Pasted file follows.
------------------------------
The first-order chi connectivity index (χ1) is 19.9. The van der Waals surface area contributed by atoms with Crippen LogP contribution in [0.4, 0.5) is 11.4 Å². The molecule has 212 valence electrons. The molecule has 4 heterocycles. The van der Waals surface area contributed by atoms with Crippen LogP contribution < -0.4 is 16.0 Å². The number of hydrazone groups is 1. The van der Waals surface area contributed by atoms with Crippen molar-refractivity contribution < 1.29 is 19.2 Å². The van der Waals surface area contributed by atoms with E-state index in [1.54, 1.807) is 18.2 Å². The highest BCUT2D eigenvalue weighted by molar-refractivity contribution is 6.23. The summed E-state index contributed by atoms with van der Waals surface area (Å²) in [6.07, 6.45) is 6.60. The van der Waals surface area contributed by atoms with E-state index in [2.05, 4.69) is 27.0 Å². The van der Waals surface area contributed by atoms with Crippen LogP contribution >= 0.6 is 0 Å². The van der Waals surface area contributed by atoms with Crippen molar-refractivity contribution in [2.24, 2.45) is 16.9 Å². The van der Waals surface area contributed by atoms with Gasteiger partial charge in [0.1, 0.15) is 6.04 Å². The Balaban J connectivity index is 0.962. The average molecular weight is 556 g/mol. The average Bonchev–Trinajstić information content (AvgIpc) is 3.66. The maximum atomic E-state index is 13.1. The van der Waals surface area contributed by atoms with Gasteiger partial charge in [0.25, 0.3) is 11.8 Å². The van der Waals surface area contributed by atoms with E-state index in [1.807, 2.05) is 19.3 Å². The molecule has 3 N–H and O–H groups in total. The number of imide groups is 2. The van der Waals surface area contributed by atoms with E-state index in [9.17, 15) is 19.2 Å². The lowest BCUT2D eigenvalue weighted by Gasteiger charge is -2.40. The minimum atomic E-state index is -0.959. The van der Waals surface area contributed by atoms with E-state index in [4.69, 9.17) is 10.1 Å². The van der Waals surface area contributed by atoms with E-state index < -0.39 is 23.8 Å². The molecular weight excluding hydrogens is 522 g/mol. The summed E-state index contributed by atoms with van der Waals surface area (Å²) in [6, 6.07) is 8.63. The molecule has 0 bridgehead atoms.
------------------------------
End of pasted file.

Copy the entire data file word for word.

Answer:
The first-order chi connectivity index (χ1) is 19.9. The van der Waals surface area contributed by atoms with Crippen LogP contribution in [0.4, 0.5) is 11.4 Å². The molecule has 212 valence electrons. The molecule has 4 heterocycles. The van der Waals surface area contributed by atoms with Crippen LogP contribution < -0.4 is 16.0 Å². The number of hydrazone groups is 1. The van der Waals surface area contributed by atoms with Crippen molar-refractivity contribution < 1.29 is 19.2 Å². The van der Waals surface area contributed by atoms with E-state index in [1.54, 1.807) is 18.2 Å². The highest BCUT2D eigenvalue weighted by molar-refractivity contribution is 6.23. The summed E-state index contributed by atoms with van der Waals surface area (Å²) in [6.07, 6.45) is 6.60. The van der Waals surface area contributed by atoms with E-state index in [2.05, 4.69) is 27.0 Å². The van der Waals surface area contributed by atoms with Crippen LogP contribution >= 0.6 is 0 Å². The van der Waals surface area contributed by atoms with Crippen molar-refractivity contribution in [2.24, 2.45) is 16.9 Å². The van der Waals surface area contributed by atoms with Gasteiger partial charge in [0.1, 0.15) is 6.04 Å². The Balaban J connectivity index is 0.962. The average molecular weight is 556 g/mol. The average Bonchev–Trinajstić information content (AvgIpc) is 3.66. The maximum atomic E-state index is 13.1. The van der Waals surface area contributed by atoms with Gasteiger partial charge in [0.25, 0.3) is 11.8 Å². The van der Waals surface area contributed by atoms with E-state index in [1.807, 2.05) is 19.3 Å². The molecule has 3 N–H and O–H groups in total. The number of imide groups is 2. The van der Waals surface area contributed by atoms with E-state index in [9.17, 15) is 19.2 Å². The lowest BCUT2D eigenvalue weighted by Gasteiger charge is -2.40. The minimum atomic E-state index is -0.959. The van der Waals surface area contributed by atoms with E-state index in [4.69, 9.17) is 10.1 Å². The van der Waals surface area contributed by atoms with E-state index < -0.39 is 23.8 Å². The molecular weight excluding hydrogens is 522 g/mol. The summed E-state index contributed by atoms with van der Waals surface area (Å²) in [6, 6.07) is 8.63. The molecule has 0 bridgehead atoms.